Rend Collective have never lacked imagination. From the bewildering array of childrenʼs toys and whimsi- cal, handmade oddities they call instruments, to the hare-brained and wonderfully impractical scheme of recording a live album on the beach around a campfire, to the safety-defying audacity of shooting a music video on a fully-operational fishing boat in the turbulent Irish Sea, this fascinating worship community have always pursued the colorful and unexpected.
Fittingly, the genre-blurring artists have an unusual backstory. Hailing from the small coastal town of Ban- gor in Northern Ireland, the Collective developed organically, outside of the influence of the music industry and CCM culture, as a self-described “group of confused twenty-somethings trying to figure out faith, life, God and community.”
They gathered at Rend, a ministry for spiritually hungry young adults, desperately seeking an authentic, raw and real expression of church, which was informally pastored by bandleader, Gareth Gilkeson. This honest and genuine movement of prayer and missions was accompanied by the birth of a new breed of worship songs that became the foundation for their first and critically acclaimed 2010 album, “Organic Family Hymnal.”
Since these formative years, the folk-influenced troubadours have, to their surprise, been thrust onto the world stage as leading voices in the evolution of modern worship. Following the 2012 release of artisanal alt-pop project, “Homemade Worship by Handmade People,” the band has gone from strength to strength. Their endearingly raucous live show has brought out thousands of fans to sold out tours on both sides of the Atlantic, and they have shared stages with some of the biggest names in Christian music, such as Chris Tomlin, Matt Redman and Tenth Avenue North. Foot-stomping revival hymn, “Build Your Kingdom Here,” proved to be a mold-breaking hit at Christian radio and, with views numbering in the mil- lions, the accompanying concept music video was honored with a Dove nomination.
Refreshingly, the international spotlight has little altered the heart of the Irish worshippers.
“We arenʼt really so much of a band as we are a family,” explains Rend member Chris Llewellyn. “People are more important than music, art or apparent success.”
This defining passion to foster community is embodied in the intimacy of their live acoustic-folk project, “Campfire.”
“Is there anything quite like a campfire?” Gareth asks, “The community thatʼs built there by people sharing their stories and songs? Thereʼs the smell of burnt marshmallows in the air and itʼs like being 10 years of age again and telling all your secrets to your best friend. Thatʼs why we wanted to record an album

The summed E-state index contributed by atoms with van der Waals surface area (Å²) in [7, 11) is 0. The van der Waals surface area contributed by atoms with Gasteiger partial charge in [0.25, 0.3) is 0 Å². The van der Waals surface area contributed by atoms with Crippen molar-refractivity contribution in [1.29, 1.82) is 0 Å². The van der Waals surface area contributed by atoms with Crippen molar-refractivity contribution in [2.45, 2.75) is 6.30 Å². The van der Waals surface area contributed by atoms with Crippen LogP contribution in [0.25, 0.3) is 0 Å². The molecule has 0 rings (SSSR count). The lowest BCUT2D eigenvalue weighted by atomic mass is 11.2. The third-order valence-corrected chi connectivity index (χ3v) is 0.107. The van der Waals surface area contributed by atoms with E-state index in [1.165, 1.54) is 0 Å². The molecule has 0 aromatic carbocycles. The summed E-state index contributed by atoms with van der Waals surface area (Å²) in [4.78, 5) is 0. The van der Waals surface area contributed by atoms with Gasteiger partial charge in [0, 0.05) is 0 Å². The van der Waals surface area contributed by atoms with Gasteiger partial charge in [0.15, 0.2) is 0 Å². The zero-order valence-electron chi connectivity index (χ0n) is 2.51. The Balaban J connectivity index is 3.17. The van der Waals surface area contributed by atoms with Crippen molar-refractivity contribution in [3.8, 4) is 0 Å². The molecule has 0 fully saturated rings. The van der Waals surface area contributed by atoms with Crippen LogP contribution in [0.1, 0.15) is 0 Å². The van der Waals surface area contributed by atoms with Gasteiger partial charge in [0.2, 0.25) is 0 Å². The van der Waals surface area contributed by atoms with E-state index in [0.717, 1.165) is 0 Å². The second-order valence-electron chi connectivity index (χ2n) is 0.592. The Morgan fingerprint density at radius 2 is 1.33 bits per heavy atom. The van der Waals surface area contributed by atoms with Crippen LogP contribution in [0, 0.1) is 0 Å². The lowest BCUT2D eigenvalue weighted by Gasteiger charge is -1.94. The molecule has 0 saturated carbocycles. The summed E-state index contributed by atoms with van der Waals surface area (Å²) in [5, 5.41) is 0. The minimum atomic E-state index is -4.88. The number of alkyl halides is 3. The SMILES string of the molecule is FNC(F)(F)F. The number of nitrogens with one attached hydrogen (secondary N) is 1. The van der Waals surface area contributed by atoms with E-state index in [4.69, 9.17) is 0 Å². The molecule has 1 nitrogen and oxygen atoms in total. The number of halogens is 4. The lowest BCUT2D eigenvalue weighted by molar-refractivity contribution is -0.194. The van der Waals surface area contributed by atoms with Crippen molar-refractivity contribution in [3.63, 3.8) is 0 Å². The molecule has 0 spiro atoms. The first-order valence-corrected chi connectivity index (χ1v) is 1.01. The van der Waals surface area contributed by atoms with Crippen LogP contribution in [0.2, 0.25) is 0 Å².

around the campfire - that kind of openness and vulnerability is exactly what we should see in the great- est community on earth: the church.”
This rootsy, indie-folk style record was a ministry-defining success, rising to number one on the iTunes charts in both the UK and US. The profound, yet simple message of “worship and community re- imagined” clearly resonated with a generation seeking a fresh expression of faith and belonging.
The fun-loving creatives promise to deliver yet another prophetically sharp and sonically innovative mes- sage on upcoming studio album, “The Art of Celebration.”
Anyone who has experienced the (barely!) controlled chaos and infectious wildness of a Rend Collective performance will know that celebration and joy have always been core values for the worship artists.
“We at Rend Collective have a confession to make,” says Gareth. “We are not actually an indie-folk band - despite all the beards and bow-ties and banjos. We are a celebration band. Itʼs just a coincidence that folk music and celebration make a great pairing!
“This record is an attempt to reflect something of the irrepressible laughter in the heart of God,” continues Gareth. “Itʼs a call to the cynical to once again choose celebration over condemnation and a reminder to the broken that ʻthe joy of the Lord is our strengthʼ.”
Having developed something of a reputation as tastemakers and pioneers within the worship music sce- ne, hints as to the musical direction of The Art of Celebration have been eagerly anticipated by fans and music press alike. True to their personality, the experimental musicians are resistant to categorization.
“We would far rather be defined by joy, fun, freedom and laughter than any genre title or pop-culture la- bel,” says Gareth. “The biggest clue as to what The Art of Celebration sounds like is in the title. We tried to make it sound like fun. Itʼs what the Psalmist calls, ʻa joyful noiseʼ.”
“Our process was to just pick out the instruments that seemed like fun to us and let the genre definition work itself out,” says Chris. “We use an arsenal of the weird, wonderful, whimsical music toys that weʼre still not too old to love, our native Irish folk instruments, some good old-fashioned rockʼ nʼ roll guitars, and even some synth-pop inspired elements. (And it goes without saying that Gareth once again wields that awesome, homemade weapon of mass celebration we know only as ʻthe Jingling Johnny.ʼ)”